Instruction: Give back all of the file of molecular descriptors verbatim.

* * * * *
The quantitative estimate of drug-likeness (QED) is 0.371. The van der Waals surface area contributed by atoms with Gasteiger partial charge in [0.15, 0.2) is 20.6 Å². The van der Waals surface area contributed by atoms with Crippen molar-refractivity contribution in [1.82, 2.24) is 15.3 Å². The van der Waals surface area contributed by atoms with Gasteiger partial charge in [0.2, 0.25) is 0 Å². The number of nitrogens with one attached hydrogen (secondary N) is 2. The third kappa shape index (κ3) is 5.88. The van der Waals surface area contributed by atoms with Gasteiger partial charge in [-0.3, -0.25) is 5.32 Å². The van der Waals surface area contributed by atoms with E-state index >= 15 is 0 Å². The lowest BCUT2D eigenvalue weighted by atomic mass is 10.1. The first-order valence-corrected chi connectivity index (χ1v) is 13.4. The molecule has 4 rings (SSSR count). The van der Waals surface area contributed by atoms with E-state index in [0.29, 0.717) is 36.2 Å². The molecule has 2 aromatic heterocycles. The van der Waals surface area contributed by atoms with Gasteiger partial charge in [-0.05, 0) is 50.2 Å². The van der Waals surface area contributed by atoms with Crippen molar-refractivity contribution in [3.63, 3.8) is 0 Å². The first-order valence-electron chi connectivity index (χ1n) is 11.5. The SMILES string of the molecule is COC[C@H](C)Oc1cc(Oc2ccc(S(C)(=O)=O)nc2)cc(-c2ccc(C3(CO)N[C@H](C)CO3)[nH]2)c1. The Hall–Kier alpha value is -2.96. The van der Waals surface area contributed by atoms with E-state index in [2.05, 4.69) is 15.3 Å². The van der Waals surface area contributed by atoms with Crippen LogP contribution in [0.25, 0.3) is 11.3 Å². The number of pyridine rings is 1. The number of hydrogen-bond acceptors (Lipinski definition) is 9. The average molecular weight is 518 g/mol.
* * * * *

The quantitative estimate of drug-likeness (QED) is 0.371. The van der Waals surface area contributed by atoms with Gasteiger partial charge in [0.15, 0.2) is 20.6 Å². The van der Waals surface area contributed by atoms with Crippen molar-refractivity contribution in [1.82, 2.24) is 15.3 Å². The van der Waals surface area contributed by atoms with Gasteiger partial charge in [0.2, 0.25) is 0 Å². The number of nitrogens with one attached hydrogen (secondary N) is 2. The third kappa shape index (κ3) is 5.88. The van der Waals surface area contributed by atoms with Gasteiger partial charge in [-0.3, -0.25) is 5.32 Å². The van der Waals surface area contributed by atoms with E-state index >= 15 is 0 Å². The lowest BCUT2D eigenvalue weighted by atomic mass is 10.1. The first-order valence-corrected chi connectivity index (χ1v) is 13.4. The molecule has 4 rings (SSSR count). The van der Waals surface area contributed by atoms with E-state index in [0.29, 0.717) is 36.2 Å². The molecule has 2 aromatic heterocycles. The van der Waals surface area contributed by atoms with Gasteiger partial charge in [-0.05, 0) is 50.2 Å². The van der Waals surface area contributed by atoms with Crippen molar-refractivity contribution in [3.63, 3.8) is 0 Å². The first-order valence-electron chi connectivity index (χ1n) is 11.5. The SMILES string of the molecule is COC[C@H](C)Oc1cc(Oc2ccc(S(C)(=O)=O)nc2)cc(-c2ccc(C3(CO)N[C@H](C)CO3)[nH]2)c1. The Hall–Kier alpha value is -2.96. The van der Waals surface area contributed by atoms with E-state index in [2.05, 4.69) is 15.3 Å². The van der Waals surface area contributed by atoms with Crippen LogP contribution in [0.25, 0.3) is 11.3 Å². The number of pyridine rings is 1. The number of hydrogen-bond acceptors (Lipinski definition) is 9. The average molecular weight is 518 g/mol.